«Title of Dissertation: Community journalism as ritual: A case study of community and weekly newspapers in Laurel, Maryland Lindsey Lee Wotanis, ...»
think so, but I‘m sure of only one. In Newjack, I describe B-Block, the immense building where I worked. Housing six hundred inmates, it is one of the largest freestanding cellblocks in the world. Horrific and very dim inside, it seemed as if the windows hadn‘t been washed in fifty years. I included that detail in the book. The wife of a B-Block inmate sent me an email after visiting her husband and wrote, ‗My husband just wanted you to know that a month after your book came out, they washed the
Unlike Conover, I in no way deceived any of my participants. I was upfront with them about my intentions regarding this research and our time spent together during interviews or community events. Still, I hope that the findings of this research will allow my participants and others in Laurel to reflect on the status of community journalism in their town and to make necessary changes to correct or enhance the practice of this important public service.
That is why naming Laurel is so important to this study. Naming Laurel at this moment in time not only provides an understanding of cultural and social makeup of the town as a result of certain forces acting upon it, but also marks it as being significant, special, and worthy of study. But, naming the town and its newspapers (as I also have chosen to do) also meant revealing the identities of my participants, especially the journalists and city officials, because there are so few
Baranek & Chan (1987), successfully name the news organizations they are studying while maintaining the confidentiality of their participants because of the size of the newsrooms under investigation. Schlesinger studied the BBC, one of the largest news organizations in Europe; Ericson, Baranek & Chan studied The Globe and Mail, one of the three largest circulation newspapers in Toronto with more than 1,100 employees at the time of the study (p. 82).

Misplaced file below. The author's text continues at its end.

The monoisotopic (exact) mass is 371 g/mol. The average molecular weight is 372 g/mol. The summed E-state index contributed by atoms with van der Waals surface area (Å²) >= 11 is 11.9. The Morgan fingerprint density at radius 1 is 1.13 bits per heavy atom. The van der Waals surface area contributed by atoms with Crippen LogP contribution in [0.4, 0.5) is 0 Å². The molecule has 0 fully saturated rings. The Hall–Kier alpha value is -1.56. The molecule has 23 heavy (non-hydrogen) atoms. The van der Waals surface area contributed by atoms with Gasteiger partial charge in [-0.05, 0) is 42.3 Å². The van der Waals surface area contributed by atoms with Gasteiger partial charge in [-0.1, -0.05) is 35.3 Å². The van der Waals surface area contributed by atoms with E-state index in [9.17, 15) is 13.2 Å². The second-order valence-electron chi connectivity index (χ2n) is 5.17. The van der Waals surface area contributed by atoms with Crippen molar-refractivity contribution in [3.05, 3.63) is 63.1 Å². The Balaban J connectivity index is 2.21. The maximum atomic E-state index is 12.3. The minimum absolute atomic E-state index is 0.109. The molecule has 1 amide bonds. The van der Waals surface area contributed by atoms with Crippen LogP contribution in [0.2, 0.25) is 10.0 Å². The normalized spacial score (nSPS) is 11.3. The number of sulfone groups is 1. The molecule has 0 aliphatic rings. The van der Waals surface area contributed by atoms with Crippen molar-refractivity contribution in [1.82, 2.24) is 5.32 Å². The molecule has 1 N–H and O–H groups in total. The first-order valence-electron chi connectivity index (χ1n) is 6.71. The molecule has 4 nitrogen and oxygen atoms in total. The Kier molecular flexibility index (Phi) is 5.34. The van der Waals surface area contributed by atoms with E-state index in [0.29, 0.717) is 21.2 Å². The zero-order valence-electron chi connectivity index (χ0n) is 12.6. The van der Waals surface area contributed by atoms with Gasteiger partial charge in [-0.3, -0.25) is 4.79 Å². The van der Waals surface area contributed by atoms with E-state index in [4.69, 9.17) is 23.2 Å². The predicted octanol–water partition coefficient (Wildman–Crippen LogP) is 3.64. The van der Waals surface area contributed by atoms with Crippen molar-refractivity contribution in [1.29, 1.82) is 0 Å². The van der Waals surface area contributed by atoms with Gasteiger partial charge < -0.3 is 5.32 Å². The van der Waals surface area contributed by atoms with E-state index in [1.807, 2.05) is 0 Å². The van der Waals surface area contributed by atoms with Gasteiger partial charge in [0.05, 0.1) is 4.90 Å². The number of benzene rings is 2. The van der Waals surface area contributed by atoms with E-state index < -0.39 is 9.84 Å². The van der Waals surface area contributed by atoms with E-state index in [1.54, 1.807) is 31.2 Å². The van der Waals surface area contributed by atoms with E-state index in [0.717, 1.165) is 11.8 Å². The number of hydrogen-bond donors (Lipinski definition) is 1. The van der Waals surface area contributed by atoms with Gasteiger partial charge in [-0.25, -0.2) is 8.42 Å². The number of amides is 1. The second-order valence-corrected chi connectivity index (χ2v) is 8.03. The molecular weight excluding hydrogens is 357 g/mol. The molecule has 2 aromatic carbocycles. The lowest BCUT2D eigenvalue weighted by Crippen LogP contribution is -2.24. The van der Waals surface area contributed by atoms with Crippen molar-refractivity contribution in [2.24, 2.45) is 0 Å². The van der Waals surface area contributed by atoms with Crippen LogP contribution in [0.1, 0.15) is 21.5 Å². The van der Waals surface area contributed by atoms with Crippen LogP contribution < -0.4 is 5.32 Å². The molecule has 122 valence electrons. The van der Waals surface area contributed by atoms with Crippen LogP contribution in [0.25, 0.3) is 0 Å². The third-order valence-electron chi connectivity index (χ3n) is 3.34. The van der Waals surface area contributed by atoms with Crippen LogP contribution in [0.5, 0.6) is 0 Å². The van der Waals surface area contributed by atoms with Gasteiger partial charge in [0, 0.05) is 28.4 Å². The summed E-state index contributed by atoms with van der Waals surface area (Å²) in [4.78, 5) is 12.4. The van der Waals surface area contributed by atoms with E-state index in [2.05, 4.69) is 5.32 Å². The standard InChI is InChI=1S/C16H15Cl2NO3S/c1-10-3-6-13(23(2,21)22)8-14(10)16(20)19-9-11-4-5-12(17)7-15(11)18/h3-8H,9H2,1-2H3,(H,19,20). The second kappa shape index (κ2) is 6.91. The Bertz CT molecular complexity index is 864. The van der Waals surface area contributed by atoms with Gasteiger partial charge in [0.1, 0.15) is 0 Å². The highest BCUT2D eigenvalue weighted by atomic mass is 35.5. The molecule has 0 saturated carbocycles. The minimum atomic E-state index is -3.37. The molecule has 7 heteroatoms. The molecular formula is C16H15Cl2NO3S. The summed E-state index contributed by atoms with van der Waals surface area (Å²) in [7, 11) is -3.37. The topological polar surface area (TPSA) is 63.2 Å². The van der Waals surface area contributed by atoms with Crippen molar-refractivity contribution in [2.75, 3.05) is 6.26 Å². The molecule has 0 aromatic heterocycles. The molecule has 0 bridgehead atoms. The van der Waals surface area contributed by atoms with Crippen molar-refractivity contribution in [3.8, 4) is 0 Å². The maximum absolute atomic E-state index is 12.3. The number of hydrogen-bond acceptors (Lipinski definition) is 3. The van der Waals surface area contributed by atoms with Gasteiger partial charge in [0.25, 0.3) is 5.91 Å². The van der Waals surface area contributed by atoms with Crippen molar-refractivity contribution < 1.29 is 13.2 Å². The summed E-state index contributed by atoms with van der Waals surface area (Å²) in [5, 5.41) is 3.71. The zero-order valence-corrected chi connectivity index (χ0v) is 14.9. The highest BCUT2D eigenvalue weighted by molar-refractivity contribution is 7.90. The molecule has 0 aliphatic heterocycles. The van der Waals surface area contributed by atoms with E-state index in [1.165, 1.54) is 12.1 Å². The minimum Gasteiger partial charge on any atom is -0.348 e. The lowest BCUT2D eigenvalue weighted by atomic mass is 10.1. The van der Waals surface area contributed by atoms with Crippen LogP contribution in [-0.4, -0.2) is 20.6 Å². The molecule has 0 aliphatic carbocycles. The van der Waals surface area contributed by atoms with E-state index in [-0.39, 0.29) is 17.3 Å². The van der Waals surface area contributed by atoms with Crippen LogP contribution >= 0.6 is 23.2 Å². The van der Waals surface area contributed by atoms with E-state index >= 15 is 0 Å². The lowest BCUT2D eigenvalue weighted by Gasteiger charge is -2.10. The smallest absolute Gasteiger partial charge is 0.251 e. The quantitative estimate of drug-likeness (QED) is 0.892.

Such confidentiality is impossible in a study of Laurel, Maryland‘s newspapers because of the small staffs; for instance, the Laurel Leader‟s entire editorial staff is comprised of only five people. Because of this, I believe that I have best protected them and the other public officials and business owners by naming them—with their complete understanding and consent. Naming them leaves no room for speculation in the community regarding who said what. In addition, those who hold an office or write for a newspaper are already public figures. While becoming involved in any research project involves some risk, even if minimal, by explaining the goals of the project and the manner in which the data will be collected and used, participants were able to make an informed decision regarding their participation in the project.
Furthermore, naming them also gives them ownership over the project.
Though some might argue otherwise, it is my belief that, if done carefully and respectfully, using real names can be in line with the feminist ethical model, which values ―individual uniqueness‖ and ―celebrates personal expressiveness‖ (Denzin, 1997, p. 276). Attaching the participants‘ names to their ideas,
knowledge—can empower them, giving them an authority and an understanding that they are making a contribution to knowledge about the culture of community news in their town. Like Laurel, they, too, are special and significant.
However, I have extended anonymity to the private citizens—the residents—involved in this project. All residents‘ names have been changed.
Business owners/advertisers were given the option of using their real name (as well as the name of their business) or using a pseudonym and generic description of their business.
I set out with the desire to name all ―public‖ participants, who included the journalists and government officials. All those who fall into the categories of journalist and government officials agreed to be named. I had planned to grant business owners as well as residents anonymity. Three of the four business owners, when given the choice, wished to be named; two, who were initially interviewed as ―residents‖ were later discovered to be business people in Laurel, so they are not named. Additionally, a couple of people who fell into the resident category also agreed to be named because of a public role they fulfilled. For instance, Segundo Mir, a Hispanic pastor at the Laurel First Baptist Church, plays a very public role in helping his parishioners, and so agreed to be named. In the chapters that follow, participants whose real names are used will be referred to by first and last name; participants whose names have been changed will be referred to by first name only. For detailed information regarding the location, length of time and date of interviews, please refer to Appendix 6. Here, readers can also